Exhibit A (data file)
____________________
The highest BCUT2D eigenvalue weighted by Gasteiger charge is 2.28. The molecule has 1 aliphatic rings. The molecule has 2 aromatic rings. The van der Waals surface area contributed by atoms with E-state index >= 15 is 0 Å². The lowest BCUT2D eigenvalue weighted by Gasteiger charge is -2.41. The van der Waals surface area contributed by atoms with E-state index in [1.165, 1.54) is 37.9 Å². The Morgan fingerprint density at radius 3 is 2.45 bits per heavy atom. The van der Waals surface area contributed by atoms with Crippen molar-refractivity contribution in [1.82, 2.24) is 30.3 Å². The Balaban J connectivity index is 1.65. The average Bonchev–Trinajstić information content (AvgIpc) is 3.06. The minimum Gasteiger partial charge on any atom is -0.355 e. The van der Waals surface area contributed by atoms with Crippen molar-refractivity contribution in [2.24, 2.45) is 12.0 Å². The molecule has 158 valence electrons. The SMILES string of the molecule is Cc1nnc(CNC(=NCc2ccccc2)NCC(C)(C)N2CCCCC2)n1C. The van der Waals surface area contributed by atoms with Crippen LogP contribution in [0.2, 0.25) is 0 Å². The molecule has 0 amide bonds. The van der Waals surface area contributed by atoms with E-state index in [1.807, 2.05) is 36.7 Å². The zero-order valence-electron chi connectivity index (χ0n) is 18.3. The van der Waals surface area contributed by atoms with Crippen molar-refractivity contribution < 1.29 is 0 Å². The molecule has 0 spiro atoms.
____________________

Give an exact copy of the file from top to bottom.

The highest BCUT2D eigenvalue weighted by Gasteiger charge is 2.28. The molecule has 1 aliphatic rings. The molecule has 2 aromatic rings. The van der Waals surface area contributed by atoms with E-state index >= 15 is 0 Å². The lowest BCUT2D eigenvalue weighted by Gasteiger charge is -2.41. The van der Waals surface area contributed by atoms with E-state index in [1.165, 1.54) is 37.9 Å². The Morgan fingerprint density at radius 3 is 2.45 bits per heavy atom. The van der Waals surface area contributed by atoms with Crippen molar-refractivity contribution in [1.82, 2.24) is 30.3 Å². The Balaban J connectivity index is 1.65. The average Bonchev–Trinajstić information content (AvgIpc) is 3.06. The minimum Gasteiger partial charge on any atom is -0.355 e. The van der Waals surface area contributed by atoms with Crippen molar-refractivity contribution in [2.24, 2.45) is 12.0 Å². The molecule has 158 valence electrons. The SMILES string of the molecule is Cc1nnc(CNC(=NCc2ccccc2)NCC(C)(C)N2CCCCC2)n1C. The van der Waals surface area contributed by atoms with Crippen LogP contribution in [0.2, 0.25) is 0 Å². The molecule has 0 amide bonds. The van der Waals surface area contributed by atoms with E-state index in [1.807, 2.05) is 36.7 Å². The zero-order valence-electron chi connectivity index (χ0n) is 18.3. The van der Waals surface area contributed by atoms with Crippen molar-refractivity contribution < 1.29 is 0 Å². The molecule has 0 spiro atoms.